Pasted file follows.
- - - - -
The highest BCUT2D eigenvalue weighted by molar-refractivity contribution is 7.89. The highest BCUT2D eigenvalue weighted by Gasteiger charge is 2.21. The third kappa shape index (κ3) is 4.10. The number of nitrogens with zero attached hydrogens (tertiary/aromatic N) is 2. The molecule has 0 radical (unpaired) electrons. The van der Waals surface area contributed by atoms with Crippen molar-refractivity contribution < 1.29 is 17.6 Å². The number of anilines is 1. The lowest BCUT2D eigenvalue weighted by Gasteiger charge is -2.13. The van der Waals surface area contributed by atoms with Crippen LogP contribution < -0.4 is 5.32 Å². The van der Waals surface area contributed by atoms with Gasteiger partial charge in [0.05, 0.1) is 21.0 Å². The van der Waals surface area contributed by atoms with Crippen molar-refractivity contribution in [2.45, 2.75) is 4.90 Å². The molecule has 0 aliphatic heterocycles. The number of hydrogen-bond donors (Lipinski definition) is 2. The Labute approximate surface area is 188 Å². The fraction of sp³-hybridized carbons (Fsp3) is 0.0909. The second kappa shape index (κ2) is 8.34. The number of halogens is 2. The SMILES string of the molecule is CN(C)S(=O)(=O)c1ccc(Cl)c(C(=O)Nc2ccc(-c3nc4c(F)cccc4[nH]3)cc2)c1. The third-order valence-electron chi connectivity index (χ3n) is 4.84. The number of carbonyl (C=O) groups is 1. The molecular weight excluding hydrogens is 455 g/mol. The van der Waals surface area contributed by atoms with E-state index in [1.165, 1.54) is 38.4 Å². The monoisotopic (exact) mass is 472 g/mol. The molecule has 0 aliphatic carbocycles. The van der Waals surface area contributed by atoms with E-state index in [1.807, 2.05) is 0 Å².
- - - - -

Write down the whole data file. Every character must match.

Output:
The highest BCUT2D eigenvalue weighted by molar-refractivity contribution is 7.89. The highest BCUT2D eigenvalue weighted by Gasteiger charge is 2.21. The third kappa shape index (κ3) is 4.10. The number of nitrogens with zero attached hydrogens (tertiary/aromatic N) is 2. The molecule has 0 radical (unpaired) electrons. The van der Waals surface area contributed by atoms with Crippen molar-refractivity contribution < 1.29 is 17.6 Å². The number of anilines is 1. The lowest BCUT2D eigenvalue weighted by Gasteiger charge is -2.13. The van der Waals surface area contributed by atoms with Crippen LogP contribution < -0.4 is 5.32 Å². The van der Waals surface area contributed by atoms with Gasteiger partial charge in [0.05, 0.1) is 21.0 Å². The van der Waals surface area contributed by atoms with Crippen molar-refractivity contribution in [2.45, 2.75) is 4.90 Å². The molecule has 0 aliphatic heterocycles. The number of hydrogen-bond donors (Lipinski definition) is 2. The Labute approximate surface area is 188 Å². The fraction of sp³-hybridized carbons (Fsp3) is 0.0909. The second kappa shape index (κ2) is 8.34. The number of halogens is 2. The SMILES string of the molecule is CN(C)S(=O)(=O)c1ccc(Cl)c(C(=O)Nc2ccc(-c3nc4c(F)cccc4[nH]3)cc2)c1. The third-order valence-electron chi connectivity index (χ3n) is 4.84. The number of carbonyl (C=O) groups is 1. The molecular weight excluding hydrogens is 455 g/mol. The van der Waals surface area contributed by atoms with E-state index in [1.165, 1.54) is 38.4 Å². The monoisotopic (exact) mass is 472 g/mol. The molecule has 0 aliphatic carbocycles. The van der Waals surface area contributed by atoms with E-state index in [1.807, 2.05) is 0 Å².